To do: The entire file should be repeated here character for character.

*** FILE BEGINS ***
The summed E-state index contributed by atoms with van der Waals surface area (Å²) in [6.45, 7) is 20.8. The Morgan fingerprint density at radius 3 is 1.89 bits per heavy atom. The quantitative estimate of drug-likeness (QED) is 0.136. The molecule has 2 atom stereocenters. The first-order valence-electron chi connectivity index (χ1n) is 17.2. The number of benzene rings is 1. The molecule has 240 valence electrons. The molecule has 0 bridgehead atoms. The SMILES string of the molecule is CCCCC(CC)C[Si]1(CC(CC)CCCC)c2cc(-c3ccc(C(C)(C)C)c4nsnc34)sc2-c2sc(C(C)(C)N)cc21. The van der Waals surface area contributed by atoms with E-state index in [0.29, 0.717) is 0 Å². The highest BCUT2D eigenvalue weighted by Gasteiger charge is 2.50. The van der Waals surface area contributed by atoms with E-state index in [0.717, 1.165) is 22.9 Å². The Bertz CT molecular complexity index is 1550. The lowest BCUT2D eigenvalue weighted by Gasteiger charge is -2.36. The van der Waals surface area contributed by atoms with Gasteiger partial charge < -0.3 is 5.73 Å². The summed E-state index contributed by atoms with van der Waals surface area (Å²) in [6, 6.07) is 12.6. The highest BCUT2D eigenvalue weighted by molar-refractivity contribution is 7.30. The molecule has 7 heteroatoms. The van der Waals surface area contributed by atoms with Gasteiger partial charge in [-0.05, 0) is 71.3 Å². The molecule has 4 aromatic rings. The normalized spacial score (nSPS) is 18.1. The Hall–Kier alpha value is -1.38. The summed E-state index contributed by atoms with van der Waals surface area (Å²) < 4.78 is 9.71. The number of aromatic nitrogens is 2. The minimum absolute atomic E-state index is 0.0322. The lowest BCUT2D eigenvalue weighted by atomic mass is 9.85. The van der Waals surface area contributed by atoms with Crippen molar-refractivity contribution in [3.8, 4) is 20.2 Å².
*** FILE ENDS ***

The summed E-state index contributed by atoms with van der Waals surface area (Å²) in [6.45, 7) is 20.8. The Morgan fingerprint density at radius 3 is 1.89 bits per heavy atom. The quantitative estimate of drug-likeness (QED) is 0.136. The molecule has 2 atom stereocenters. The first-order valence-electron chi connectivity index (χ1n) is 17.2. The number of benzene rings is 1. The molecule has 240 valence electrons. The molecule has 0 bridgehead atoms. The SMILES string of the molecule is CCCCC(CC)C[Si]1(CC(CC)CCCC)c2cc(-c3ccc(C(C)(C)C)c4nsnc34)sc2-c2sc(C(C)(C)N)cc21. The van der Waals surface area contributed by atoms with E-state index in [0.29, 0.717) is 0 Å². The highest BCUT2D eigenvalue weighted by Gasteiger charge is 2.50. The van der Waals surface area contributed by atoms with E-state index in [0.717, 1.165) is 22.9 Å². The Bertz CT molecular complexity index is 1550. The lowest BCUT2D eigenvalue weighted by Gasteiger charge is -2.36. The van der Waals surface area contributed by atoms with Gasteiger partial charge < -0.3 is 5.73 Å². The summed E-state index contributed by atoms with van der Waals surface area (Å²) in [6, 6.07) is 12.6. The highest BCUT2D eigenvalue weighted by molar-refractivity contribution is 7.30. The molecule has 7 heteroatoms. The van der Waals surface area contributed by atoms with Gasteiger partial charge in [-0.05, 0) is 71.3 Å². The molecule has 4 aromatic rings. The normalized spacial score (nSPS) is 18.1. The Hall–Kier alpha value is -1.38. The summed E-state index contributed by atoms with van der Waals surface area (Å²) < 4.78 is 9.71. The number of aromatic nitrogens is 2. The minimum absolute atomic E-state index is 0.0322. The lowest BCUT2D eigenvalue weighted by atomic mass is 9.85. The van der Waals surface area contributed by atoms with Crippen molar-refractivity contribution in [3.8, 4) is 20.2 Å².